Presentation Authors: James Kearns*, Charlotte, NC, Marshall Brown, Anna Faino, Seattle, WA, Matthew Cooperberg, San Francisco, CA, Yingye Zheng, Lisa Newcomb, Daniel Lin, John Gore, Seattle, WA
Introduction: Patient-centered delivery of healthcare and shared decision-making have become increasingly important concepts over the past several decades, yet current tools lack critical information for risk counseling. We sought to develop a risk calculator that provides clinicians and patients with contextualized risk estimates for upgrading on biopsy while enrolled in AS. We sought to develop and evaluate the usability of a risk calculator interface that would convey personalized information regarding risk of upgrading on AS.
Methods: A risk calculator was developed that included increased contextual information regarding an individual patient's risk, including how specific variables compared with the model cohort and the patient's relative risk compared to other similar men. The usability of this calculator was then assessed among urologists using case-based scenarios. A survey was sent to urology residents, fellows, and attendings. We assessed accuracy in interpreting the calculator and participant-rated clinical usefulness of the calculator.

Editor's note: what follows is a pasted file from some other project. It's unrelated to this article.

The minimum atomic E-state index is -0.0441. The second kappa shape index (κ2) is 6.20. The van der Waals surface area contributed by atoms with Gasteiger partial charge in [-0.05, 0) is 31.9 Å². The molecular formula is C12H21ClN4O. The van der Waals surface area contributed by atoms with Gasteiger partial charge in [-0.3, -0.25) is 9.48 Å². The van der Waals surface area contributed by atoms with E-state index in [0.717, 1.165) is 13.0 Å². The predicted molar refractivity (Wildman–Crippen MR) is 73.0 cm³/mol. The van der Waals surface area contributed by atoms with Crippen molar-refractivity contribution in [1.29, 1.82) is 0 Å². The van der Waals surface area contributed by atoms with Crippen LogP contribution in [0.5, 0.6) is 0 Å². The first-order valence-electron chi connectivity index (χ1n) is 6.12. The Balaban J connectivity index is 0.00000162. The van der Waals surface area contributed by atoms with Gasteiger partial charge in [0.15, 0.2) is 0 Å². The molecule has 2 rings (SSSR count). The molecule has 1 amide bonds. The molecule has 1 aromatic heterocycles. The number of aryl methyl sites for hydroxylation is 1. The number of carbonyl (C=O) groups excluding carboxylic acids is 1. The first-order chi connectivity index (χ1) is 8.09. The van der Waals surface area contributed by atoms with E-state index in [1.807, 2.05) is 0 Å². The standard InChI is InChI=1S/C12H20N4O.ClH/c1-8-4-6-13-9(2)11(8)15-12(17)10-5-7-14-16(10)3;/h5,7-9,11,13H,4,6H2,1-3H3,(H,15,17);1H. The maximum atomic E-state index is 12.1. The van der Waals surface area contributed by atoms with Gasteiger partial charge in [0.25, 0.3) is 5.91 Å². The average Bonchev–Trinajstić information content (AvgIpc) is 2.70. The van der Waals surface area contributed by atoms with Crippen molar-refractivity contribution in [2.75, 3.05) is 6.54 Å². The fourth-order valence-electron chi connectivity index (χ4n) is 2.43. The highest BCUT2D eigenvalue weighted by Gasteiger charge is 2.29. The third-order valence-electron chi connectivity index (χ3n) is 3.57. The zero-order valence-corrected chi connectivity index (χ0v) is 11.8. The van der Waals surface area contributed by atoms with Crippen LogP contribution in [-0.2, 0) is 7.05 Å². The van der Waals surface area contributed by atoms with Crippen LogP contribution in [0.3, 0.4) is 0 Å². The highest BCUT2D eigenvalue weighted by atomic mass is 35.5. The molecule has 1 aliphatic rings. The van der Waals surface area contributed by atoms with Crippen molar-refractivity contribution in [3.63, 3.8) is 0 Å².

Results: The individual risk calculator has 3 columns: 1) patient variables; 2) how the patient's values compare with the cohort; and 3) the patient's relative risk compared with the cohort (Figure 1). There were 17 respondents to the usability survey (5 residents, 3 fellows, 9 attendings). Among attending urologists, 78% had completed oncology-focused fellowships. Accuracy for interpreting individual patient outcomes was 92%. Clinicians were confident in their ability to use the calculator 70% of the time. Overall, 70% of respondents stated that such a risk calculator would be useful in clinical practice.
Conclusions: The PASS Risk Calculator interface improves upon previously-published risk calculators for prediction of upgrading on AS by providing more personalized tailored information to both clinicians and patients. The interface derives from a new model for risk prediction. More work is required to determine if clinical implementation of the risk calculator is associated with improved patient-centered outcomes related to decision-making on AS.
Source of Funding: Canary Foundation, NIH grants R01CA181605 and P50CA097186, the Institute for Prostate Cancer Research, and the Department of Defense Prostate Cancer Research Program grant W81XWH1410595